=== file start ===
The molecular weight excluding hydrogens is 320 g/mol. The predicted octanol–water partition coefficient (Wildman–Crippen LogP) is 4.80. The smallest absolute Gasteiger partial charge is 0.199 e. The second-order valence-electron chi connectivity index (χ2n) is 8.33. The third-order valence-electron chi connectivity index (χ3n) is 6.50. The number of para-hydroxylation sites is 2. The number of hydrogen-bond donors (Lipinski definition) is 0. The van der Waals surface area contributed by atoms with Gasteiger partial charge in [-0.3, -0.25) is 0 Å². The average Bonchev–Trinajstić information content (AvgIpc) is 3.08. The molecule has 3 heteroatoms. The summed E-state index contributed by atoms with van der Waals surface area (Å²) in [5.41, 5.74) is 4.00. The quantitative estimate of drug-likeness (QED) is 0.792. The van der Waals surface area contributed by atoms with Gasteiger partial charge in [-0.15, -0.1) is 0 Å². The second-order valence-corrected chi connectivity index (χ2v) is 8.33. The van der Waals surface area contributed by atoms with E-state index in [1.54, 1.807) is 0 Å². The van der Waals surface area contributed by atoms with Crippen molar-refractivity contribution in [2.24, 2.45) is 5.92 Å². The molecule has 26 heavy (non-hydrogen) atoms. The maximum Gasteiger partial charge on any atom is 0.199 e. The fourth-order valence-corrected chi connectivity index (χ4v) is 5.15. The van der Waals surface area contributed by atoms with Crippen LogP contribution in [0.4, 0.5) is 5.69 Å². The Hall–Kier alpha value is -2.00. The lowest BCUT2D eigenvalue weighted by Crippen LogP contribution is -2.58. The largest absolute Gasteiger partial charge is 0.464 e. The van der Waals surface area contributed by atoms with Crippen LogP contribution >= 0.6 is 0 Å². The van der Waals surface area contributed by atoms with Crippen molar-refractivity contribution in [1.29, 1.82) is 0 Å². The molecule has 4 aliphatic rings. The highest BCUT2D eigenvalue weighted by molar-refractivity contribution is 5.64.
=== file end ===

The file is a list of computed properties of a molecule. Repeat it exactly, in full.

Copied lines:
The molecular weight excluding hydrogens is 320 g/mol. The predicted octanol–water partition coefficient (Wildman–Crippen LogP) is 4.80. The smallest absolute Gasteiger partial charge is 0.199 e. The second-order valence-electron chi connectivity index (χ2n) is 8.33. The third-order valence-electron chi connectivity index (χ3n) is 6.50. The number of para-hydroxylation sites is 2. The number of hydrogen-bond donors (Lipinski definition) is 0. The van der Waals surface area contributed by atoms with Gasteiger partial charge in [-0.3, -0.25) is 0 Å². The average Bonchev–Trinajstić information content (AvgIpc) is 3.08. The molecule has 3 heteroatoms. The summed E-state index contributed by atoms with van der Waals surface area (Å²) in [5.41, 5.74) is 4.00. The quantitative estimate of drug-likeness (QED) is 0.792. The van der Waals surface area contributed by atoms with Gasteiger partial charge in [-0.15, -0.1) is 0 Å². The second-order valence-corrected chi connectivity index (χ2v) is 8.33. The van der Waals surface area contributed by atoms with E-state index in [1.54, 1.807) is 0 Å². The van der Waals surface area contributed by atoms with Crippen molar-refractivity contribution in [2.24, 2.45) is 5.92 Å². The molecule has 26 heavy (non-hydrogen) atoms. The maximum Gasteiger partial charge on any atom is 0.199 e. The fourth-order valence-corrected chi connectivity index (χ4v) is 5.15. The van der Waals surface area contributed by atoms with Crippen LogP contribution in [0.4, 0.5) is 5.69 Å². The Hall–Kier alpha value is -2.00. The lowest BCUT2D eigenvalue weighted by Crippen LogP contribution is -2.58. The largest absolute Gasteiger partial charge is 0.464 e. The van der Waals surface area contributed by atoms with Crippen LogP contribution >= 0.6 is 0 Å². The van der Waals surface area contributed by atoms with Crippen molar-refractivity contribution in [1.29, 1.82) is 0 Å². The molecule has 4 aliphatic rings. The highest BCUT2D eigenvalue weighted by molar-refractivity contribution is 5.64.